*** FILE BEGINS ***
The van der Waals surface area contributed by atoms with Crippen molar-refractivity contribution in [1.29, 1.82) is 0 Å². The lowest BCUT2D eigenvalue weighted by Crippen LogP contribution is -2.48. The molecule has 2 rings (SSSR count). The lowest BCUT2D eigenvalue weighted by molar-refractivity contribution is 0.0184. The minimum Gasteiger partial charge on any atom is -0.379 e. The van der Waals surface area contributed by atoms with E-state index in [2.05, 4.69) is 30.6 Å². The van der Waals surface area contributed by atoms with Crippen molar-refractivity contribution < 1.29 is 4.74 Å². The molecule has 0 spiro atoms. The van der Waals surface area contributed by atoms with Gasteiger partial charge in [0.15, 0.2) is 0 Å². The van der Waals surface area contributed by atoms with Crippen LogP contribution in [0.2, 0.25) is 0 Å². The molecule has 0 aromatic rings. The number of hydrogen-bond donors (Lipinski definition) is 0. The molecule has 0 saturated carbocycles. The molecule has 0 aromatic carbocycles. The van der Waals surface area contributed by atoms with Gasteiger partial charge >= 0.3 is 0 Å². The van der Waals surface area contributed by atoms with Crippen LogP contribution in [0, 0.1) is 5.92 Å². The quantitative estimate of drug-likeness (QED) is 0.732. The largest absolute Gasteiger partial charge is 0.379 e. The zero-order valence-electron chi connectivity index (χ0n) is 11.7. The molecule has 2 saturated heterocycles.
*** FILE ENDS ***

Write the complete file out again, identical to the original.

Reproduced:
The van der Waals surface area contributed by atoms with Crippen molar-refractivity contribution in [1.29, 1.82) is 0 Å². The lowest BCUT2D eigenvalue weighted by Crippen LogP contribution is -2.48. The molecule has 2 rings (SSSR count). The lowest BCUT2D eigenvalue weighted by molar-refractivity contribution is 0.0184. The minimum Gasteiger partial charge on any atom is -0.379 e. The van der Waals surface area contributed by atoms with E-state index in [2.05, 4.69) is 30.6 Å². The van der Waals surface area contributed by atoms with Crippen molar-refractivity contribution < 1.29 is 4.74 Å². The molecule has 0 spiro atoms. The van der Waals surface area contributed by atoms with Gasteiger partial charge in [0.15, 0.2) is 0 Å². The van der Waals surface area contributed by atoms with Crippen LogP contribution in [0.2, 0.25) is 0 Å². The molecule has 0 aromatic rings. The number of hydrogen-bond donors (Lipinski definition) is 0. The molecule has 0 saturated carbocycles. The molecule has 0 aromatic carbocycles. The van der Waals surface area contributed by atoms with Gasteiger partial charge >= 0.3 is 0 Å². The van der Waals surface area contributed by atoms with Crippen LogP contribution in [0, 0.1) is 5.92 Å². The quantitative estimate of drug-likeness (QED) is 0.732. The largest absolute Gasteiger partial charge is 0.379 e. The zero-order valence-electron chi connectivity index (χ0n) is 11.7. The molecule has 2 saturated heterocycles.